Algoma Authorizes Phase I of Crescent Beach Plan

This summer, the City of Algoma will complete the first phase of planning for its Crescent Beach Improvement Plan with the engineering firm SmithGroupJJR. Supported by two grants from the Fund for Lake Michigan and the Environmental Protection Agency (EPA), the improvements will take a big step in addressing water quality at the beach.

The total cost in the proposal from SmithGroupJJR, which includes only planning and does not include construction, is $69,541. The two grants total $250,000, giving the city the ability to implement many of the measures that come out of the planning process.

The most important improvement the city will undertake in 2018 concerning water quality is the reconfiguration of stormwater outfalls. Many of the outfall pipes discharge right onto the beach, which has plagued Crescent Beach with an average of nine beach closures or health advisories each summer for the past 10 years.

The request for proposal (RFP) sent out to engineering firms said 50 percent of the beach closures were due to poor stormwater infrastructure. Algae, likely from phosphorus runoff from farms, and bird contamination, which the city attempted to solve by planting fake foxes along the beach, contributed to the remaining 50 percent of closures.

The reconfiguration of stormwater pipes will send the water north to discharge near the marina after it travels through newly constructed rain gardens and bio-infiltration devices to help treat the water.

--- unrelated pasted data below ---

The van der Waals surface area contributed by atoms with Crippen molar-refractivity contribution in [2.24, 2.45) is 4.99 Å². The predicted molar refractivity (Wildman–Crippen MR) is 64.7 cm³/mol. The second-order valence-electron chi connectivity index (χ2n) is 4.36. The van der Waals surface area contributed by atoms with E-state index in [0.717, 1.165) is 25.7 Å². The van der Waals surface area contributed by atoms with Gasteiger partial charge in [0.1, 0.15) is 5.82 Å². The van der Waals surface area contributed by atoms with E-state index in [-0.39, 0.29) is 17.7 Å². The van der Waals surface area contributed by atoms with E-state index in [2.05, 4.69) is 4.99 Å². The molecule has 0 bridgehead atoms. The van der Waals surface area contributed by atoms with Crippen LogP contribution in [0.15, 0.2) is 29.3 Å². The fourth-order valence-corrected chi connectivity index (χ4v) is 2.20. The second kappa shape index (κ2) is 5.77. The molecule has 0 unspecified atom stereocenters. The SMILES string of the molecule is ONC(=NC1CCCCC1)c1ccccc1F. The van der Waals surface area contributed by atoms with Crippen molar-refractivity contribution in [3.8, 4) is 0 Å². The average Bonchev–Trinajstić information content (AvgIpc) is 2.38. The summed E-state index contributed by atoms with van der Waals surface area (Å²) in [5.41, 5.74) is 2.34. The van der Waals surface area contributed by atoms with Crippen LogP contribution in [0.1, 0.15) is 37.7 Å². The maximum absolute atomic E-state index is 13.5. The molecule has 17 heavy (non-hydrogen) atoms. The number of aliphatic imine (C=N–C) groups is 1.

One of the fake foxes the City of Algoma installed to scare birds from Crescent Beach. Photo by Jim Lundstrom.

The firm will also redesign and construct the beach parking area using porous pavement.

“We’re excited we’re able to look at the beach as more than sand, gravel, grass and a slope,” said City Administrator Jeffrey Wiswell. “We’re trying to think of it as a space that has its own environmental dimensions for the general public, features that are recreational such as volleyball and kayaking.”

The $75,000 grant from the Fund for Lake Michigan doesn’t have many strings attached. The EPA grant of $175,000 must be used for green infrastructure projects such as retention ponds and natural stormwater outfalls, both of which the city may pursue.

The villages of Sister Bay and Egg Harbor both retained SmithGroupJJR for design work for their public beaches.

The firm will hold public meetings to aid in design of the remaining beach plan concurrently with designing stormwater infrastructure and the parking lot configuration. Those meetings will take place the next few months. According to the timeline provided by the firm, final plans and costs will be completed in July and portions of the project may go out to bid in the fall.

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